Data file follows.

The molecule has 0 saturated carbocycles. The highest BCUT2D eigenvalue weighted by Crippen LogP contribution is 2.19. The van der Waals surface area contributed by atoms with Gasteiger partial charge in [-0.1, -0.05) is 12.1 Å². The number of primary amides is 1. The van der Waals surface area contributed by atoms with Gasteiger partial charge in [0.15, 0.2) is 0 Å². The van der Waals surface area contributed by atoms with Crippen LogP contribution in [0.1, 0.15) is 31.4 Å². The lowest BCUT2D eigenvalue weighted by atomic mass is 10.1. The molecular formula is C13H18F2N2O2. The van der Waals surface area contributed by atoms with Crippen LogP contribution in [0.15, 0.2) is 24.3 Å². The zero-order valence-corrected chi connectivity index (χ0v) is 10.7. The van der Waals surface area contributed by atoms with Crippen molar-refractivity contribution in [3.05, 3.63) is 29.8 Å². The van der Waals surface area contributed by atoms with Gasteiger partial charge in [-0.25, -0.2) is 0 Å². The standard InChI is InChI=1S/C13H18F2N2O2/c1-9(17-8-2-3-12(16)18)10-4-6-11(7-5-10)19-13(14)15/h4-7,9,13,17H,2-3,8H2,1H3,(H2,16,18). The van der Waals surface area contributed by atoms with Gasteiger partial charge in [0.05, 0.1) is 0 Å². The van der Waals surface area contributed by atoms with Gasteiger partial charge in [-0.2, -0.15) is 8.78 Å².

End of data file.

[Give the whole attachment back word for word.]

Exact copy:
The molecule has 0 saturated carbocycles. The highest BCUT2D eigenvalue weighted by Crippen LogP contribution is 2.19. The van der Waals surface area contributed by atoms with Gasteiger partial charge in [-0.1, -0.05) is 12.1 Å². The number of primary amides is 1. The van der Waals surface area contributed by atoms with Gasteiger partial charge in [0.15, 0.2) is 0 Å². The van der Waals surface area contributed by atoms with Crippen LogP contribution in [0.1, 0.15) is 31.4 Å². The lowest BCUT2D eigenvalue weighted by atomic mass is 10.1. The molecular formula is C13H18F2N2O2. The van der Waals surface area contributed by atoms with Crippen LogP contribution in [0.15, 0.2) is 24.3 Å². The zero-order valence-corrected chi connectivity index (χ0v) is 10.7. The van der Waals surface area contributed by atoms with Crippen molar-refractivity contribution in [3.05, 3.63) is 29.8 Å². The van der Waals surface area contributed by atoms with Gasteiger partial charge in [-0.25, -0.2) is 0 Å². The standard InChI is InChI=1S/C13H18F2N2O2/c1-9(17-8-2-3-12(16)18)10-4-6-11(7-5-10)19-13(14)15/h4-7,9,13,17H,2-3,8H2,1H3,(H2,16,18). The van der Waals surface area contributed by atoms with Gasteiger partial charge in [0.05, 0.1) is 0 Å². The van der Waals surface area contributed by atoms with Gasteiger partial charge in [-0.2, -0.15) is 8.78 Å².